Planting Bulbs in Your Lawn

January 15, 2010

(updated Jan.'24)

I've always been pretty busy during the spring season, so it never seems I can spend as much time in my garden as I would need or like! But I'm a sucker for a big flowery ephemeral display. To pull this off, there are a few key things I do in winter to ensure my spring garden can still put on a great show...even with my neglect

One planting method I love to use is naturalizing bulbs in my lawn. I'm a bit of a bulb fanatic and there's never enough room left in my garden beds for all the bulb I want to plant. So why not go into the bits of lawn I have left?

PC: Leslie F. Halleck, Zephyranthes candida

Naturalizing Bulbs in Turf

Clustering bulbs such as crocus, daffodils and other perennial bulbs in your lawn creates a natural woodland look in the spring garden.

If you haven’t yet gotten your hands on some spring-flowering bulbs, there’s still time, at least here in Texas and similar climates. You can continue planting certain perennial bulbs through January and early February. Some local garden centers and many online plant vendors will still have a selection of bulbs available for sale.

Now, what does "naturalizing" mean? It means planting species or varieties of bulbs that will not only perennialize (come back each year) but also reproduce and spread -or increase in clump size). Basically, letting the plants do the additional plantings for you!

The key to naturalizing bulbs in turfgrass, or lawns, is to choose tough, easy to grow bulbs that require minimal care in the garden. Often these will be species that are native to your area, or may be highly adapted.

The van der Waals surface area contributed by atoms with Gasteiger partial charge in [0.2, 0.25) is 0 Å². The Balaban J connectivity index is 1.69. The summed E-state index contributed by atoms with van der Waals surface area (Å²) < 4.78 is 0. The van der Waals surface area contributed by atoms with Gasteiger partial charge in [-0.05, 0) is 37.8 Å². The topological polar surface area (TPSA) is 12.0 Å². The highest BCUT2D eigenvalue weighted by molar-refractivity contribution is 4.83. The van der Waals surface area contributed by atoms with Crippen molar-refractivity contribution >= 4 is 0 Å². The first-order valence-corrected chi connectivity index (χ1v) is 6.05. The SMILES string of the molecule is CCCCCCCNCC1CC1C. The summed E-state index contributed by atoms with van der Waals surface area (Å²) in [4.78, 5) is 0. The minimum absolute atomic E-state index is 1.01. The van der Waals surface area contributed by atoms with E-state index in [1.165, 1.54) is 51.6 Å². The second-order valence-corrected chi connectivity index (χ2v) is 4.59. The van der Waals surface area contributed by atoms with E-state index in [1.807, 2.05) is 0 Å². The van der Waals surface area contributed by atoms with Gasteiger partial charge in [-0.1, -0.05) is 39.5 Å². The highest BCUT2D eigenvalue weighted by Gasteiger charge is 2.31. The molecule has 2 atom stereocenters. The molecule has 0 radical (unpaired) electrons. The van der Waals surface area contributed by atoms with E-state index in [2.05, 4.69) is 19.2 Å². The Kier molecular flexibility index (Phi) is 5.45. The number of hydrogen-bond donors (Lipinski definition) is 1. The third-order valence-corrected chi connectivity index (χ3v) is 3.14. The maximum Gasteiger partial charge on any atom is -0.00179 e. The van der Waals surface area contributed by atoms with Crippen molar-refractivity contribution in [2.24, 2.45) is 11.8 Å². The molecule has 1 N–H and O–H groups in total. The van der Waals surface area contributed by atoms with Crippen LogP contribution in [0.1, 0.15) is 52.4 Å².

Be aware that some hybrid bulb cultivars may not be as vigorous long-term, or may not be as good at naturalizing as some of the species or naturally occurring varieties. I encourage you to look for heirloom bulbs when you're looking to naturalize bulbs, not just perennialize them.

I mean, let's face it...none of us really need a perfectly mowed manicured lawn to get through life, right?

Some of My Favorite Bulbs for Naturalizing

Daffodils: (Narcissus spp.) are as tough as they come and look best when clustered in groups around the base of trees. Species and varieties will be better naturalizers (spreaders).

Good Heirloom Daffodils for naturalizing:

  • Jonquil hybrids such as ‘Carlton’, ‘Texas Star’, ‘Twin Sisters’, ‘Butter & Eggs’, ‘Grand Primo’, Campernelle, ‘Double Roman’
  • Triandrus daffodils, also called Angel's Tears. My favorite is 'Thalia', which is a late white blooming variety.

PC: Leslie F. Halleck, Narcissus in my "lawn"

Grape Hyacinth: Muscari armeniacum, Muscari neglectum The grape hyacinth imported from Holland are usually forms of Muscari armeniacum. This species has showier, larger blooms. Than other muscari. Muscari neglectum is a good species to naturalize in Texas. M. botryoides, is also available but it may not be as reliable a perennial or naturalizer.

Rain Lillies: Zephyranthes grandiflora has large pink blooms, adaptable to many soils. Giant Prairie Lily, Zephranthes drummondii, Large white blooms midsummer into fall. Drought tolerant & fragrant.

Texas Copper Lily:
Habranthus tubispathus var. Texensis is ommon along roadsides and prairies. Foliage appears in spring, followed by copper colored summer blooms. Perfect for naturalizing in lawns.

PC: Leslie F. Halleck, Muscari armeniacum

Blue Starflower- Ipheion uniflorum This genus has about twenty species that are native to South America. Flowers may emerge as early as January and can continue through April. Ipheion can be planted directly into the turf and tolerate almost any soil.

PC: Leslie F. Halleck, Ipheion uniflorum

Crocus: Crocus spp. There are several types of spring blooming crocus available. While they don’t require a chilling period to bloom, they do benefit from one., so if we have a warmer than usual winter here in Texas they may not bloom as well. Crocus look best when planted directly into turf, groundcover, or natural areas. Most will return an bloom the following year.

A couple more bigger bulbs...These will be a bit taller than the other types, but if you have the space can still work in lawns.